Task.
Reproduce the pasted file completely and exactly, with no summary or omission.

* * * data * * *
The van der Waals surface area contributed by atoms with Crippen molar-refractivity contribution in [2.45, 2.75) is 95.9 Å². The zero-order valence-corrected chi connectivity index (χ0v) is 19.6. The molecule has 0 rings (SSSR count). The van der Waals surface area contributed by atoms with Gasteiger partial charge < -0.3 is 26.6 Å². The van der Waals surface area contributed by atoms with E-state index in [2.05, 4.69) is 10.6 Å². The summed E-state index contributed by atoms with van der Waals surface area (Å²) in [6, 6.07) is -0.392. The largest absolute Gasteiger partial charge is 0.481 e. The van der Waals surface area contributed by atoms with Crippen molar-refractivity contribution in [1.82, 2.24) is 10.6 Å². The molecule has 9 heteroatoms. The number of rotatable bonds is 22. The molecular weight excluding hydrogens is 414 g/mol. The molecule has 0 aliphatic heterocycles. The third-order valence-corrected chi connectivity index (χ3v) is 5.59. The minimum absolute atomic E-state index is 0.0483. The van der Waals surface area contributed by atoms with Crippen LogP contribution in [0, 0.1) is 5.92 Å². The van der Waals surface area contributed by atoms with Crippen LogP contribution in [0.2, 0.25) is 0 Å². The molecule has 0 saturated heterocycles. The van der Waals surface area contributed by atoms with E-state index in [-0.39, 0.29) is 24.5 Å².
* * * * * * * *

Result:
The van der Waals surface area contributed by atoms with Crippen molar-refractivity contribution in [2.45, 2.75) is 95.9 Å². The zero-order valence-corrected chi connectivity index (χ0v) is 19.6. The molecule has 0 rings (SSSR count). The van der Waals surface area contributed by atoms with Gasteiger partial charge < -0.3 is 26.6 Å². The van der Waals surface area contributed by atoms with E-state index in [2.05, 4.69) is 10.6 Å². The summed E-state index contributed by atoms with van der Waals surface area (Å²) in [6, 6.07) is -0.392. The largest absolute Gasteiger partial charge is 0.481 e. The van der Waals surface area contributed by atoms with Crippen molar-refractivity contribution in [1.82, 2.24) is 10.6 Å². The molecule has 9 heteroatoms. The number of rotatable bonds is 22. The molecular weight excluding hydrogens is 414 g/mol. The molecule has 0 aliphatic heterocycles. The third-order valence-corrected chi connectivity index (χ3v) is 5.59. The minimum absolute atomic E-state index is 0.0483. The van der Waals surface area contributed by atoms with Crippen LogP contribution in [0, 0.1) is 5.92 Å². The van der Waals surface area contributed by atoms with Crippen LogP contribution in [0.2, 0.25) is 0 Å². The molecule has 0 saturated heterocycles. The van der Waals surface area contributed by atoms with E-state index in [-0.39, 0.29) is 24.5 Å².